45,X.ish(DXZ1+, DYZ3-)/46,X,idic(Y).ish idic(Y)(p11.2) (DXZI+, DYZ3++)

-

MGD ? OT DSD?

M

1.5

18

PS

-

LS, NB

LS, NB

6

45,X/46,X,del(Y)(q12)

-

-

MGD

M

19

180

SCR or PS1

-

LS, DT

AB, S

7

45,X/46,XY

-

-

MGD

M

1.75

20

normal male

-

AB, NB2

AB,NB2

8

45,X/46,XY

-

-

MGD

M

7

45

SCR

-

AB, S

LS, T

9

45,X/46,XY

-

-

TS

F

6.5

75

normal female

+

AB, S

AB, S

10

45,X/46,X,+mar

45,X.ish(DXZ1+,DYZ3-)/46,X,+mar.ish der (Y)

Y + 3

MGD

F

5

3

PS

-

LS, T

AB, S

(DXZ1+, DYZ3+)

         

11

45,X/46,XY

-

-

MGD

M

3

1.5

PS

-

I, S

LS, T

12

45,X/46,XY

-

-

OTDSD

M

0.2

0.1

SCR

-

LS, T

AB, O

13

45,X/46,X,+mar

45,X.ish(DXZ1+,DYZ3-)/46,X,+mar.ish der(Y)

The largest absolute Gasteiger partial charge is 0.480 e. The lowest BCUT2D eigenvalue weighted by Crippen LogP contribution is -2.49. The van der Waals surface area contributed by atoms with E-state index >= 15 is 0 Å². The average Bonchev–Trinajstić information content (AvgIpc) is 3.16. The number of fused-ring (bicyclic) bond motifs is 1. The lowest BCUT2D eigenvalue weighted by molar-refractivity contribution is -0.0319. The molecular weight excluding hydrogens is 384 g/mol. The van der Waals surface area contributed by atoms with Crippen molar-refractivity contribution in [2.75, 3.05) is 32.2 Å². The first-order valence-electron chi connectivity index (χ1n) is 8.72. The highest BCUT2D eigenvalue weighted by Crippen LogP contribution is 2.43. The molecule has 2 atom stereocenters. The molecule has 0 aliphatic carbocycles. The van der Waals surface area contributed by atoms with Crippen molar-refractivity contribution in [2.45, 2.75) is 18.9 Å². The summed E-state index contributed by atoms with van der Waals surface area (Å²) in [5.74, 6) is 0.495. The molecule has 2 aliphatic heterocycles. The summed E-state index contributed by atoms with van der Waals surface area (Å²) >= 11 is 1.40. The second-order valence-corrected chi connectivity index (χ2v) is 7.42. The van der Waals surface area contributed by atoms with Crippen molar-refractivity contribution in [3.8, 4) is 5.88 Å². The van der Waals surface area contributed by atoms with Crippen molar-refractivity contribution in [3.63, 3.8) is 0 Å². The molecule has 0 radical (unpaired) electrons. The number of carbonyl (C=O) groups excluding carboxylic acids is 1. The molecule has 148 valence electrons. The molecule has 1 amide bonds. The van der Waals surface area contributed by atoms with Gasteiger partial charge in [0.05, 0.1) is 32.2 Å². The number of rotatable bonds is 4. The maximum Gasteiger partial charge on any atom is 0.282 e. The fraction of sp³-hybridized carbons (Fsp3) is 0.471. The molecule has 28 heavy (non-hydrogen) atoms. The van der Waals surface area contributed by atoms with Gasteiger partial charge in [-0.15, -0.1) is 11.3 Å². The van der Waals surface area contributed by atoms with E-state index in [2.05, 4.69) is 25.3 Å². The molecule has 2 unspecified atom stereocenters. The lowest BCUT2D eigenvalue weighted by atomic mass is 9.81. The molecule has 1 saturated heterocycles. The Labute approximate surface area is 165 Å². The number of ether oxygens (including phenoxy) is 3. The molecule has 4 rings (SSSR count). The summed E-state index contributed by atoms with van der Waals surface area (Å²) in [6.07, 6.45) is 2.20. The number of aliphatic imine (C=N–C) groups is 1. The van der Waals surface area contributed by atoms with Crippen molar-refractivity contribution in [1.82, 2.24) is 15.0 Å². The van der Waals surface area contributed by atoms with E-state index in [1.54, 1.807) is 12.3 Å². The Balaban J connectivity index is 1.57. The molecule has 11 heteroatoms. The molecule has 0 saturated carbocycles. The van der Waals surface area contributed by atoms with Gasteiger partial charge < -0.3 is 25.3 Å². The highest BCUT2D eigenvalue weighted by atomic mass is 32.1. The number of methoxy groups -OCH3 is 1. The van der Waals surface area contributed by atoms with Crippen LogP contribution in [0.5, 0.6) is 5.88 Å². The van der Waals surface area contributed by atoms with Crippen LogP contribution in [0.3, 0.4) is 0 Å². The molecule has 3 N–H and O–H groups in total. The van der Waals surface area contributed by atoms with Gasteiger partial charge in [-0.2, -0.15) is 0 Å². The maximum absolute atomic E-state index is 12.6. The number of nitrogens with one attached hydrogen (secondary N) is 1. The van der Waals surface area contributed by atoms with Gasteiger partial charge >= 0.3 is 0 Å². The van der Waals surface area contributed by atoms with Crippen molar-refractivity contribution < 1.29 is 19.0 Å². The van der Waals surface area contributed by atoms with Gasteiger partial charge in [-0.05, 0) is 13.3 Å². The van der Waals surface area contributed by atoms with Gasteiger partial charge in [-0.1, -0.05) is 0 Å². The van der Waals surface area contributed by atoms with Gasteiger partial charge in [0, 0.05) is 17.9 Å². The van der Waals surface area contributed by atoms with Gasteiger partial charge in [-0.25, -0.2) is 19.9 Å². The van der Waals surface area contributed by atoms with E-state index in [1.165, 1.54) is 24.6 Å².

Y + 3

MGD

M

17

192

SCR

-

LS,NB2

AB, S

(DXZ1+, DYZ3+)

         

14

45,X/46,X,idic(Y)(p11.2)/47,X,idic(Y)(p11.2),idic(Y)(p11.2)

45,X.ish(DXZ1+, DYZ3-)/46,X,idic(Y).ish idic(Y)(p11.2) (DXZ1+,DYZ3++)/

 

MGD

F

1.5

0.33

PS

 

LS, T

AB, S

47,X,idic(Y),idic(Y).ish idic(Y)(p11.2)(DXZ1+, DYZ3++), idic(Y)(p11.2)(DXZ1+,DYZ3++)

         

15

45,X/46,X,+mar1/46,X,+mar2/ 47,X,+2mar1/47,X,+mar1,+mar2

45,X.ish(DXZ1+,DYZ3-)/46,X,+mar1.ish dic der(Y)

Y + 3

MGD

F

0.2

1

SCR

-

LS, T

I, S

(DXZ1+, DYZ3++)/

         

46,X,+mar2.ish der(Y)

         

(DXZ1+, DYZ3+)/

         
  

47,X,+mar1. ish dic der(Y)

         
  

(DXZ1+, DYZ3++),+mar2.ish der(Y)(DYZ3x1)

         

AB abdominal, del deletion, DT dysgenetic testis, F female, i isochromosome, I inguinal, M male, mar marker, MGD mixed gonadal dysgenesis, NB not biopsied, O ovary, OT DSD ovotesticular disorder of sex development, PEN penile, PER perineal, PS penoscrotal, S streak, SCR scrotal, LS labioscrotal, T testis, TS Turner syndrome. 1surgery performed before the first visit; 2normal testicular macroscopic appearence on surgery; 3positive Y chromosome sequences.